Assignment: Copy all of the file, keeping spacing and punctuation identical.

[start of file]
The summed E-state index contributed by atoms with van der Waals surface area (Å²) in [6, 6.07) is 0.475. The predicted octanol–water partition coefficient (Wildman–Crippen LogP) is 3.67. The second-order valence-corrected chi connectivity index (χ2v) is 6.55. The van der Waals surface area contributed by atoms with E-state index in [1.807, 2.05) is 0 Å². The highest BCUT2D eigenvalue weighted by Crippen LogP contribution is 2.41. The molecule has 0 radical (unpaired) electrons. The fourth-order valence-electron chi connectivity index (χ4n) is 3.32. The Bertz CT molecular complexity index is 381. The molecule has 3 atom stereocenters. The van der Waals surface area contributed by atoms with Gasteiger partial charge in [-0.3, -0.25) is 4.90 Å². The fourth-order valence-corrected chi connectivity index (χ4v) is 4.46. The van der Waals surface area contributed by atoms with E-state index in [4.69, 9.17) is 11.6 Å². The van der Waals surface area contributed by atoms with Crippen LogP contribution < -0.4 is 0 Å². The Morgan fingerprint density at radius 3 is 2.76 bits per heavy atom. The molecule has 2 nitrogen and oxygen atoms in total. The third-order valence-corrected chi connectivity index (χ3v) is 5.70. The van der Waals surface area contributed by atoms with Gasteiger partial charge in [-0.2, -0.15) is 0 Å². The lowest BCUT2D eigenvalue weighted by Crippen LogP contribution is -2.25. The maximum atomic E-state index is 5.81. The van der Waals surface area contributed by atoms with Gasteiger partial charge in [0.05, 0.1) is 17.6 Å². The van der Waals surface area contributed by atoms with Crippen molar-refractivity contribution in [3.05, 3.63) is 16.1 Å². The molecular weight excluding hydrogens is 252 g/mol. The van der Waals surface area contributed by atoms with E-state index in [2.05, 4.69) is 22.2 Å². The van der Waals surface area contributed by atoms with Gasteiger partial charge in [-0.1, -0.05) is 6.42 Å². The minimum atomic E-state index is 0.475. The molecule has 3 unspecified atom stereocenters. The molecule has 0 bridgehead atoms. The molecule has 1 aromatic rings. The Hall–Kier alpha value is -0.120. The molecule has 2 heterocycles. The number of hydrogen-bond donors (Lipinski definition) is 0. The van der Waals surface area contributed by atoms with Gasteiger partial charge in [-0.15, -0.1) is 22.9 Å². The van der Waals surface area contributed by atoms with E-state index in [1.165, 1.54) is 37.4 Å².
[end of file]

The summed E-state index contributed by atoms with van der Waals surface area (Å²) in [6, 6.07) is 0.475. The predicted octanol–water partition coefficient (Wildman–Crippen LogP) is 3.67. The second-order valence-corrected chi connectivity index (χ2v) is 6.55. The van der Waals surface area contributed by atoms with E-state index in [1.807, 2.05) is 0 Å². The highest BCUT2D eigenvalue weighted by Crippen LogP contribution is 2.41. The molecule has 0 radical (unpaired) electrons. The fourth-order valence-electron chi connectivity index (χ4n) is 3.32. The Bertz CT molecular complexity index is 381. The molecule has 3 atom stereocenters. The van der Waals surface area contributed by atoms with Gasteiger partial charge in [-0.3, -0.25) is 4.90 Å². The fourth-order valence-corrected chi connectivity index (χ4v) is 4.46. The van der Waals surface area contributed by atoms with E-state index in [4.69, 9.17) is 11.6 Å². The van der Waals surface area contributed by atoms with Crippen LogP contribution < -0.4 is 0 Å². The Morgan fingerprint density at radius 3 is 2.76 bits per heavy atom. The molecule has 2 nitrogen and oxygen atoms in total. The third-order valence-corrected chi connectivity index (χ3v) is 5.70. The van der Waals surface area contributed by atoms with Gasteiger partial charge in [-0.2, -0.15) is 0 Å². The lowest BCUT2D eigenvalue weighted by Crippen LogP contribution is -2.25. The maximum atomic E-state index is 5.81. The van der Waals surface area contributed by atoms with Gasteiger partial charge in [0.05, 0.1) is 17.6 Å². The van der Waals surface area contributed by atoms with Crippen molar-refractivity contribution in [3.05, 3.63) is 16.1 Å². The molecular weight excluding hydrogens is 252 g/mol. The van der Waals surface area contributed by atoms with E-state index in [2.05, 4.69) is 22.2 Å². The van der Waals surface area contributed by atoms with Gasteiger partial charge in [-0.1, -0.05) is 6.42 Å². The minimum atomic E-state index is 0.475. The molecule has 3 unspecified atom stereocenters. The molecule has 0 bridgehead atoms. The molecule has 1 aromatic rings. The Hall–Kier alpha value is -0.120. The molecule has 2 heterocycles. The number of hydrogen-bond donors (Lipinski definition) is 0. The van der Waals surface area contributed by atoms with Gasteiger partial charge in [-0.15, -0.1) is 22.9 Å². The van der Waals surface area contributed by atoms with E-state index in [1.165, 1.54) is 37.4 Å².